The Odd Future movement in the early aughts cannot be explained unless you experienced it. In November of 2008, the LA collective dropped their debut group project The Odd Future Tape. Between 2009 and 2010 Earl Sweatshirt, Domo Genesis, Mike G, and Frank Ocean joined the clan which led to the much better collaborative effort, Radical. 2009 also saw the critically acclaimed solo mixtape from Tyler, The Creator titled Bastard, followed by Earl Sweatshirt’s debut mixtape, Earl, in March of 2010.

My entry into the crazy, Odd Future world was through Bastard, one of my favorite mixtapes of all time. But it was when a then-unknown 16-year-old rapper named Earl Sweatshirt dropped his self titled mixtape that my head turned a full 360. Who the hell was this young kid with disgusting, sadistic, misogynistic content that rapped in a way I couldn’t have imagined in my worst nightmares? Earl could stack words, metaphors, and concepts to the listener’s breaking point, almost toppling you with intelligence until a quick humorous quip leveled the playing field.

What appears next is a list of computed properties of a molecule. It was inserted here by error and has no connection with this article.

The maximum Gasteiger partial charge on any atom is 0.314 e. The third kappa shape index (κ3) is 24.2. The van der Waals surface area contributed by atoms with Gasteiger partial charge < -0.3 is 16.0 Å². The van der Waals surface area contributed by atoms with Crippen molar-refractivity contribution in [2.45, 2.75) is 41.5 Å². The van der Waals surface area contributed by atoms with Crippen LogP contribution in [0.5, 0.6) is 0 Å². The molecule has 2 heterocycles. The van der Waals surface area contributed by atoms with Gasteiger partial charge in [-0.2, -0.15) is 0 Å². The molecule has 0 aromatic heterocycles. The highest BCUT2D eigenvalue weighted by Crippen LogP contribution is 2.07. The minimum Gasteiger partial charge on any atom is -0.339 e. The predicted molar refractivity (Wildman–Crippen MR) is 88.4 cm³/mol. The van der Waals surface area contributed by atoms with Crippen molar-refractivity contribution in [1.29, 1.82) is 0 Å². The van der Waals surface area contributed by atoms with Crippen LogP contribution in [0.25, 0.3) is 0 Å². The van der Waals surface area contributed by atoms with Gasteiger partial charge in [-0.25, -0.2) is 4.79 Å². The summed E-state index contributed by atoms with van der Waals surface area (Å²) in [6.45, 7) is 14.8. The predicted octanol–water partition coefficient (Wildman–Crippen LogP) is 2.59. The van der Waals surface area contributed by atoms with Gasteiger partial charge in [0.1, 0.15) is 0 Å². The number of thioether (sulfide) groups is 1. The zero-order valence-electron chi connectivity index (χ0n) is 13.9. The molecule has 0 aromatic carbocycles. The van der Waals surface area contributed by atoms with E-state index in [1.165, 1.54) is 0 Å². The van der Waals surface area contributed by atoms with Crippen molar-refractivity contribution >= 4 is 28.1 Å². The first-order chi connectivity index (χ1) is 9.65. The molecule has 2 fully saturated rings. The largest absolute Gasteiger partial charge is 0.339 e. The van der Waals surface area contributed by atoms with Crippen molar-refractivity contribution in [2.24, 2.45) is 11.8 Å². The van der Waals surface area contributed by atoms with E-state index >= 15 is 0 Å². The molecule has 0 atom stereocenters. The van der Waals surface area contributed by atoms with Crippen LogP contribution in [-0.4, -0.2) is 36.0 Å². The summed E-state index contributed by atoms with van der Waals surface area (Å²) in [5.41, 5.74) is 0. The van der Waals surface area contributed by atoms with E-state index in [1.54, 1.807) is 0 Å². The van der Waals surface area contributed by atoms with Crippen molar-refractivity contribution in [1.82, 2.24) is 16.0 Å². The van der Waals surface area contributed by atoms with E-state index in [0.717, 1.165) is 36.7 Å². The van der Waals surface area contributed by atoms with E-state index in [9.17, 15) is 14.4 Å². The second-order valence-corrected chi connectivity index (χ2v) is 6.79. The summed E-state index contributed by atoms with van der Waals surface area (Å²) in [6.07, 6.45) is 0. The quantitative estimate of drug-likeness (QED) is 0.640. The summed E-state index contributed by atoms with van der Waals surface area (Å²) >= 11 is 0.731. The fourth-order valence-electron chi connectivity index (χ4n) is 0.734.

Earl was a monumental mixtape, informing the younger public that everyone was equally fucked up. He didn’t crave fame; actually the opposite. While Earl was spreading like wildfire among Tumblr addicts and Twitter, posts from Tyler, the Creator’s Twitter, and Formspring accounts seemed to indicate that Earl’s mother would no longer grant permission to release any of her son’s music. In actuality, she sent him to Coral Reef Academy in Samoa; a therapeutic retreat school where he had to earn back privileges to come home. 

The anticipation of his arrival back in the states continued to rise as we all listened to his tape – marveling at his creativity and understanding of the youth culture. One of my favorite songs, epaR, introduced me to Vince Staples, leading me to his earlier mixtapes and the understanding that he was going to be the next big sensation once heads understood his genius. While I am a lesbian, and homophobia penetrated the tape (see Wakeupfaggot interlude), I looked past it. Earl was just a kid. 

At only 25 minutes in length, it was too easy to play it every single day, soaking in the sounds, marveling at this young kid that you couldn’t take too seriously. Tyler contributed the weirdest of production that somehow created cohesiveness out of chaos. The tape felt effortless, almost like an experiment for Earl, an afterthought that he threw together just because he felt like it.

Eventually, Earl was recognized as one of The 100 Best Albums of the Decade So Far by Pitchfork in 2014. It is hard to forget the tape, the Odd Future movement that ensued, and the meteoritic rise of an oddball collective that changed hip hop and music for years to come.